Foundations of Better Woodworking, by Jeff Miller - Book Review
by J. Norman Reid
Though its title refers to "foundations," this is no introductory book on woodworking. It is, rather, a guide by a master woodworker to principles and practices that will help you achieve continual improvements in your woodworking. As such, it fills an unique spot in woodworking literature.
Miller begins with a basic review of the characteristics of wood that affect how it needs to be worked, especially grain direction and movement. He next considers body mechanics—how to hold and use your body effectively for working wood. His focus includes balance, control, height of the work and what he calls the "woodworking stance." This section is followed by one on seeing better that addresses lighting, the viewing angle and determining your dominant eye. The section concludes with a brief comparison of observing vs. seeing. The impatient reader will be tempted to skip through this section to get to the inevitably attractive discussion of tools that follows. But the careful woodworker will linger here to absorb the importance of these basics for achieving the highest quality results.
The lengthiest section of the book is a review of woodworking tools that not only covers the variety of tools available—useful to beginning woodworkers especially—but also integrates consideration of safety, body positioning and how best to use the tools to achieve quality results. Among the hand tools Miller reviews are chisels, handplanes and planing techniques, marking knives and gauges, scrapers, hand saws and, yes, even sandpaper. An extended discussion of power tools—table saws, jointers, band saws and routers—follows.
Next come a series of shorter chapters on key techniques—sharpening, measuring and marking, using lines, and assuring that work is flat, straight and square.
The final chapters address the potential for growth as a woodworker. A chapter on learning discusses both learning from your mistakes—which he regards as essential and at the same time desirable—and techniques for fixing some common errors and flaws. This is followed by a brief essay on getting feedback from your tools and your results and by other short sections on the importance of practicing and experimenting and on learning from others.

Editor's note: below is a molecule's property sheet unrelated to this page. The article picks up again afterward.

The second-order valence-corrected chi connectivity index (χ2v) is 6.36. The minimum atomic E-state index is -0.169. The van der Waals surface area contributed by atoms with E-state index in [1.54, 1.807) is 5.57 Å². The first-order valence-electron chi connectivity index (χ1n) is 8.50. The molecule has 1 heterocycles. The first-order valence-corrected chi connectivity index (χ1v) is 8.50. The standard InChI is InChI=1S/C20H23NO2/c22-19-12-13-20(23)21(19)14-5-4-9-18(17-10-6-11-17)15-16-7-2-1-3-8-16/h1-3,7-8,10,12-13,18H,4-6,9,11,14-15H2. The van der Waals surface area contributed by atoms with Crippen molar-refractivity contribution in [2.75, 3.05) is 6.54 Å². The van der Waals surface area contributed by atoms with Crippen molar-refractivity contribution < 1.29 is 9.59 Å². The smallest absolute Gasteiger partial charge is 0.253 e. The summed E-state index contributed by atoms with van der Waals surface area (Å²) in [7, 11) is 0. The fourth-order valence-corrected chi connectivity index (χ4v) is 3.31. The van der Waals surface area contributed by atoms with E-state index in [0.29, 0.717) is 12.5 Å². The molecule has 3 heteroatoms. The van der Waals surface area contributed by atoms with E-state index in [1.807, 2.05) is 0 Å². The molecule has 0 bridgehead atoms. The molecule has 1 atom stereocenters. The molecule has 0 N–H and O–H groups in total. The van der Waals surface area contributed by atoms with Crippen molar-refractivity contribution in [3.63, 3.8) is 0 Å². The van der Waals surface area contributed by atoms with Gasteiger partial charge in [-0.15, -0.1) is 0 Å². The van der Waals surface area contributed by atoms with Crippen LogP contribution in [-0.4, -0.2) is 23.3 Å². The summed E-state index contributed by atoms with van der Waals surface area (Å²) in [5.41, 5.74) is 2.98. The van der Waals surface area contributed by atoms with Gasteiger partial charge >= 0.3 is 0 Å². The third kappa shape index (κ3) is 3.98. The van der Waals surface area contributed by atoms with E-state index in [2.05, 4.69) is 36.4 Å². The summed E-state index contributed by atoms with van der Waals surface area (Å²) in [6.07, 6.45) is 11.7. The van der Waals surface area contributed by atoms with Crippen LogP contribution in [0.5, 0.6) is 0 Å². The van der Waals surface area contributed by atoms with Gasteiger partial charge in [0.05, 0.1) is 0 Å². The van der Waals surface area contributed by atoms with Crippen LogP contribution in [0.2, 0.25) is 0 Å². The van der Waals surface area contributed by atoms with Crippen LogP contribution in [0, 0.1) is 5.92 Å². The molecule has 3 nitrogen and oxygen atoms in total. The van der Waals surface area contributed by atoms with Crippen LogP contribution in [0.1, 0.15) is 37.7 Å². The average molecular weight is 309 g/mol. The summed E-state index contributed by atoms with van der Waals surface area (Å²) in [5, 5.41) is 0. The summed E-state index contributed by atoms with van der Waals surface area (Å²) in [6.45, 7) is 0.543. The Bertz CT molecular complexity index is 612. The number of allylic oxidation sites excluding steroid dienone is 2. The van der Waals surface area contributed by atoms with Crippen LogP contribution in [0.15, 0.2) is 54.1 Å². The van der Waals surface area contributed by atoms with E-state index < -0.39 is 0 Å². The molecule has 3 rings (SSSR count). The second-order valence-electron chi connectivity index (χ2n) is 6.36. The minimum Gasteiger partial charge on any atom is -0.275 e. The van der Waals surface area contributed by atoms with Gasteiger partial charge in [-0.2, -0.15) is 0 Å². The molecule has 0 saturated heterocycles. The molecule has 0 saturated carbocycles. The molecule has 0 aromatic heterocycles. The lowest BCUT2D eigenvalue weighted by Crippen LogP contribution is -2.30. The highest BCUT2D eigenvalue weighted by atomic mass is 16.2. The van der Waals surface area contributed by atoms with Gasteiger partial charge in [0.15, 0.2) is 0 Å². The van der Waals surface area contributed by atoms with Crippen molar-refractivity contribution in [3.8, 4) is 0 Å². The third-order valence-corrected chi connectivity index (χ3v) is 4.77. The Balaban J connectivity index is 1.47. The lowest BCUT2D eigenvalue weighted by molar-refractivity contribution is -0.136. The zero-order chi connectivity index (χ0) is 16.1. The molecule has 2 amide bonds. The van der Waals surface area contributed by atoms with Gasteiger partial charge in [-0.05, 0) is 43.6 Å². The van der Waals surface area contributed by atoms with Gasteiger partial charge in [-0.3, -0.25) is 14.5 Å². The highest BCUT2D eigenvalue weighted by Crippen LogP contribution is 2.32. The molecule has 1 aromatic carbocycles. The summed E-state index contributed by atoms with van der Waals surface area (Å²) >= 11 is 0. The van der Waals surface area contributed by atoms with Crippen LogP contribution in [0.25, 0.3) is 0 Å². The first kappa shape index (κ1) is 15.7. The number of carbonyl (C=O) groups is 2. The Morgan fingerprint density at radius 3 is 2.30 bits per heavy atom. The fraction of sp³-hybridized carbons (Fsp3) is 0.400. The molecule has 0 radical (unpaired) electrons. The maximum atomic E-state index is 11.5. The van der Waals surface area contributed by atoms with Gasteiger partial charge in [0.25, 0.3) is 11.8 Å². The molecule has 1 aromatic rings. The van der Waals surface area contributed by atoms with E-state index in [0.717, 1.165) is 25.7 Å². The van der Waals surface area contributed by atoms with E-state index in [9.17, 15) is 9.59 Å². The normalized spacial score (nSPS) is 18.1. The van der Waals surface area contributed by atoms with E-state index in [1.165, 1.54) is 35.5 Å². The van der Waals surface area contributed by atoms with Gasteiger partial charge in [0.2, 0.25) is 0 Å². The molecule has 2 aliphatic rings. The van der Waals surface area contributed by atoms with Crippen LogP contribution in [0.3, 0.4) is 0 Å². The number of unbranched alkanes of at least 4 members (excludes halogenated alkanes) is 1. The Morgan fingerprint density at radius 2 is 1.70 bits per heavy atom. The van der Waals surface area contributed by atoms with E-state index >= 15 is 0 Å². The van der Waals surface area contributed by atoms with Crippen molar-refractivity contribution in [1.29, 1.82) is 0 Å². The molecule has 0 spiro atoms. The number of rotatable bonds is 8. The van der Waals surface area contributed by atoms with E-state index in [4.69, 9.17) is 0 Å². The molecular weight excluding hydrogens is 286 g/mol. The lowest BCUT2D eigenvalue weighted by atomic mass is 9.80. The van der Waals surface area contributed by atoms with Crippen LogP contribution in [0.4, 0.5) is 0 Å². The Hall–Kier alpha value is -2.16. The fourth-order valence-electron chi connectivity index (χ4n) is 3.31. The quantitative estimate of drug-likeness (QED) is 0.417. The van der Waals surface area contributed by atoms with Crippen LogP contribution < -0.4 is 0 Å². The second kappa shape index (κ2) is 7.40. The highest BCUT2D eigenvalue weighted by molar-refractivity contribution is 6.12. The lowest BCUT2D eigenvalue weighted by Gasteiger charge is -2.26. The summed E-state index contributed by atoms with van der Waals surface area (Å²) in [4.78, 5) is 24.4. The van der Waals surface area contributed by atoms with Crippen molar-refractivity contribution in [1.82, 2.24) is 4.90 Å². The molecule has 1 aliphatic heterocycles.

Overall, the book makes up a comprehensive treatment of the aspects of woodworking that must be mastered in order to realize the finest results. Miller's book treats topics often overlooked or ignored but that, taken together, can make a large difference in the quality of your wood products and your ability to achieve your best.
The book is highly illustrated throughout with excellent photos and drawings that supplement and enhance the text in communicating Miller's messages. These graphic enhancements easily make it one of the best instructive books in the market.
My critiques are few. On page 101, Miller demonstrates the proper hand positioning for a European style jointer, a technique that would be extremely unsafe if used with the American style jointers that predominate in this country. Though he discusses American style jointers on page 98, greater attention to safe usage would have been helpful to more American readers. Miller omits consideration of thickness planers and also the comparative advantages of carbide cutters vs. knives in jointers and planers. And he leaves out treatment of design principles, something at which he is an acknowledged innovator and master. But these omissions are only minor detractions from what is otherwise an excellent addition to woodworking literature.
Woodworkers at all levels will benefit from this book. Beginners who study and apply the basic practices from the start will progress more quickly to quality products. Intermediate woodworkers with some experience in making things will find many helpful guides here to enhance their builds. Miller, a master woodworker and teacher, also has much to communicate to those who have accumulated considerable woodworking experience, and they too will profit from a review of his methods.
In sum, in this book master woodworker Jeff Miller shares his hard-won knowledge of techniques, practices and behavioral approaches with woodworkers who want to progress beyond building things toward the mastery of woodworking. It is a book worth reading at least twice—first to get the lay of the land and then to incorporate Miller's methods into your own practices. I will use it in my own work and recommend it to you with confidence that it will be a valuable addition to your library.
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Foundations of Better Woodworking